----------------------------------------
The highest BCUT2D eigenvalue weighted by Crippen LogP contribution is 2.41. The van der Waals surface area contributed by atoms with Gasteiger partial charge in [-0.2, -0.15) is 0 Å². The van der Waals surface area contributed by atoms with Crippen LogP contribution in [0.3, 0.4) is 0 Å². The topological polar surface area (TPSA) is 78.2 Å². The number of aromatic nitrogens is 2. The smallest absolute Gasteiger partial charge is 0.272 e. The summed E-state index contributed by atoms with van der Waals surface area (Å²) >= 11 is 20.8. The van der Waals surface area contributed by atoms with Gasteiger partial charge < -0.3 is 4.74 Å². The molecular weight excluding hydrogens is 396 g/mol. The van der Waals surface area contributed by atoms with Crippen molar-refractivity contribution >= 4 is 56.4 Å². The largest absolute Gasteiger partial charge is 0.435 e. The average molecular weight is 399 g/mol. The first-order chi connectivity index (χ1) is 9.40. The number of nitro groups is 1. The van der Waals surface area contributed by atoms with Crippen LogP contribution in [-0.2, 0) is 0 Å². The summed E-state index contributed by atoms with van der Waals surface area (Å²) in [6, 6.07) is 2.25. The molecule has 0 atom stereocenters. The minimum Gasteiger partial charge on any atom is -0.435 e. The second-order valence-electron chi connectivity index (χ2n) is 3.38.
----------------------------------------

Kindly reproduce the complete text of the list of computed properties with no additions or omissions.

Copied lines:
The highest BCUT2D eigenvalue weighted by Crippen LogP contribution is 2.41. The van der Waals surface area contributed by atoms with Gasteiger partial charge in [-0.2, -0.15) is 0 Å². The van der Waals surface area contributed by atoms with Crippen LogP contribution in [0.3, 0.4) is 0 Å². The topological polar surface area (TPSA) is 78.2 Å². The number of aromatic nitrogens is 2. The smallest absolute Gasteiger partial charge is 0.272 e. The summed E-state index contributed by atoms with van der Waals surface area (Å²) >= 11 is 20.8. The van der Waals surface area contributed by atoms with Gasteiger partial charge < -0.3 is 4.74 Å². The molecular weight excluding hydrogens is 396 g/mol. The van der Waals surface area contributed by atoms with Crippen molar-refractivity contribution >= 4 is 56.4 Å². The largest absolute Gasteiger partial charge is 0.435 e. The average molecular weight is 399 g/mol. The first-order chi connectivity index (χ1) is 9.40. The number of nitro groups is 1. The van der Waals surface area contributed by atoms with Crippen LogP contribution in [-0.2, 0) is 0 Å². The summed E-state index contributed by atoms with van der Waals surface area (Å²) in [6, 6.07) is 2.25. The molecule has 0 atom stereocenters. The minimum Gasteiger partial charge on any atom is -0.435 e. The second-order valence-electron chi connectivity index (χ2n) is 3.38.